Statue of Washington Duke at Duke University's East Campus
George Washington Duke|
December 18, 1820
Durham County, North Carolina
|Died||May 8, 1905 (aged 84)|
Mary Caroline Clinton (1825–1847) m. 1842-1847|
Artelia Romey (1829–1858) m. 1852
Sidney Taylor Duke (1844–1858)|
Brodie Leonidas Duke (1846–1919)
Mary Elizabeth Duke (1853–1893)
Benjamin Newton Duke
James Buchanan Duke
Taylor Duke (c1770–1830)|
Dicey Jones (born c1780)
- For the fictional person named George Washington Duke, see George Washington Duke (fictional character)
Biography[edit | edit source]
He was born George Washington Duke in Orange County, North Carolina (present day Durham County, North Carolina), to Taylor Duke (c1770–1849) and Dicey Jones (c1780–1860). On August 9, 1842, he married Mary Caroline Clinton (1825–1847) with whom he had two children: Sidney Taylor Duke (1844–1858) and Brodie Leonidas Duke (1846–1919).
After Mary Duke's death at age twenty-two, he married Artelia Romey (1829–1858) on December 9, 1852. Both Mary and Artelia died of typhoid fever. With Artelia Duke, he had three children: Mary Elizabeth Duke (1853–1893) who married Robert E. Lyon; Benjamin Newton Duke (1855–1929) and James Buchanan Duke (1856–1925).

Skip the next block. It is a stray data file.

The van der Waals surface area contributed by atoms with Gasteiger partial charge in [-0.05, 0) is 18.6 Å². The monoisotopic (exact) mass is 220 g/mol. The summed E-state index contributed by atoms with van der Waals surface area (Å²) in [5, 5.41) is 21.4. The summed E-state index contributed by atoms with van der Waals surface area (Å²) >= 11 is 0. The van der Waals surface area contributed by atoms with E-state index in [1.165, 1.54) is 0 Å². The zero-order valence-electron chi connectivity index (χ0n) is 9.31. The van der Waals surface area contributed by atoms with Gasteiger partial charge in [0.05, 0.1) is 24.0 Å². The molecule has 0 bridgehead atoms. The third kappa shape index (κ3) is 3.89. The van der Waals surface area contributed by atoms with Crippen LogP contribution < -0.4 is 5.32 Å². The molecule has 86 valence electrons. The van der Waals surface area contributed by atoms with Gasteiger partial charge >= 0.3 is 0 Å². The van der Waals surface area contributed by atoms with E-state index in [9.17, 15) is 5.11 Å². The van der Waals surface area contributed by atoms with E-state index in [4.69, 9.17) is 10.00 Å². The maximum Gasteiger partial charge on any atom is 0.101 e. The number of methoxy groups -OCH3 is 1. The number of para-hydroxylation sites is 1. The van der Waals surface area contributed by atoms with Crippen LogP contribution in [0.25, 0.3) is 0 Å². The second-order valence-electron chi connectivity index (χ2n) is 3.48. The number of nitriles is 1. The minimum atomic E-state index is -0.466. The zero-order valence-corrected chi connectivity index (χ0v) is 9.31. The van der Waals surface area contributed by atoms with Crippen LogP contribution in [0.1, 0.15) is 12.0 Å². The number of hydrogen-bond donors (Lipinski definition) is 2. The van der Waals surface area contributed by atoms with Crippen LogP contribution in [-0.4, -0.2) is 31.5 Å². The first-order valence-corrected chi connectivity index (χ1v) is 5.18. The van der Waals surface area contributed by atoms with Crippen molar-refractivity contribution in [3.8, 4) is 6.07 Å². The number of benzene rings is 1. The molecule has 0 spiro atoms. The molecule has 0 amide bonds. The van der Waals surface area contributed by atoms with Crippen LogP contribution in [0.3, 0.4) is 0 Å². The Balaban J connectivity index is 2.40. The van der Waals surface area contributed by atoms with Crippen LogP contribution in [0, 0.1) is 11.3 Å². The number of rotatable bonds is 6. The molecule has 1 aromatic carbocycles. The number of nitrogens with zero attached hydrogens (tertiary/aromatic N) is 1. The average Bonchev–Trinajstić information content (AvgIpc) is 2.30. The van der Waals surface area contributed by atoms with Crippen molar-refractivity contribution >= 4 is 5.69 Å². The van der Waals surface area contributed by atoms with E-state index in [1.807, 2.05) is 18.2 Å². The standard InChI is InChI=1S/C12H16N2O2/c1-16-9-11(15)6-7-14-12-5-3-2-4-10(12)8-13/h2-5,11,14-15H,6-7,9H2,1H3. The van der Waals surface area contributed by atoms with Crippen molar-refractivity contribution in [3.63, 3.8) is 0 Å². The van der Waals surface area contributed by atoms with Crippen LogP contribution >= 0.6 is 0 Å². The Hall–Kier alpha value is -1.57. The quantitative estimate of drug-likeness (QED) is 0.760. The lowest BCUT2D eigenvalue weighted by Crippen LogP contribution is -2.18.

Washington Duke served in the Confederate Navy (1863–1865) during the American Civil War against his will. He was opposed to slavery possibly as the result of his being a Methodist. After the war, he grew tobacco, but in 1874, he sold his rural home and moved to the city of Durham, where he began his tobacco business. His workers hand processed tobacco into a form that could be sold by the bag for pipe smokers or hand rolled into cigarettes. In 1881, the W. Duke Sons and Company was established as a tobacco manufacturer and was soon a marketer of pre-rolled cigarettes. In 1884 he was nominated by the Republican Party for North Carolina State Treasurer, an elected position, and lost.
After a "tobacco war" among the five large manufacturers, Washington's son James Duke became president of the dominant American Tobacco Company and son Benjamin its vice-president. They would build the company into a multi-national corporation and a monopoly. In 1880 the Dukes were residing in Durham, and Washington was living with his son James and two sisters-in-law: Bettie Romey (born c.1830) and Annie Romey (born c.1846). Also in the household were Jennie Procter (born c.1862) as "house assistant" and two servants: Louisa Sparkman (born c.1867); and Laura Hopkins (born c.1869).
Duke used his influence to have Trinity College moved to Durham. The institution opened its new campus in 1892 with he and son Benjamin as its principal benefactors. In 1896, Duke gifted the college with $100,000 (about $2,200,000 in 2005 dollars) on the condition that it open its doors to women. Trinity College was renamed in honor of Duke in 1924, becoming Duke University.
Bibliography[edit | edit source]
- Durden, Robert Franklin, "The Dukes of Durham: 1865-1929", Duke University Press, 1975. ISBN 0822303302
Notes[edit | edit source]
- "Bitter race and rape row grips Duke campus". BBC News. 2006-04-15. http://news.bbc.co.uk/2/hi/programmes/from_our_own_correspondent/4910176.stm. Retrieved 2008-08-06.
- Duke Homestead - Washington Duke at www.nchistoricsites.org
- New York Times, May 3, 1884, "Coalition In North Carolina.; Liberals and Republicans Uniting on a State Ticket."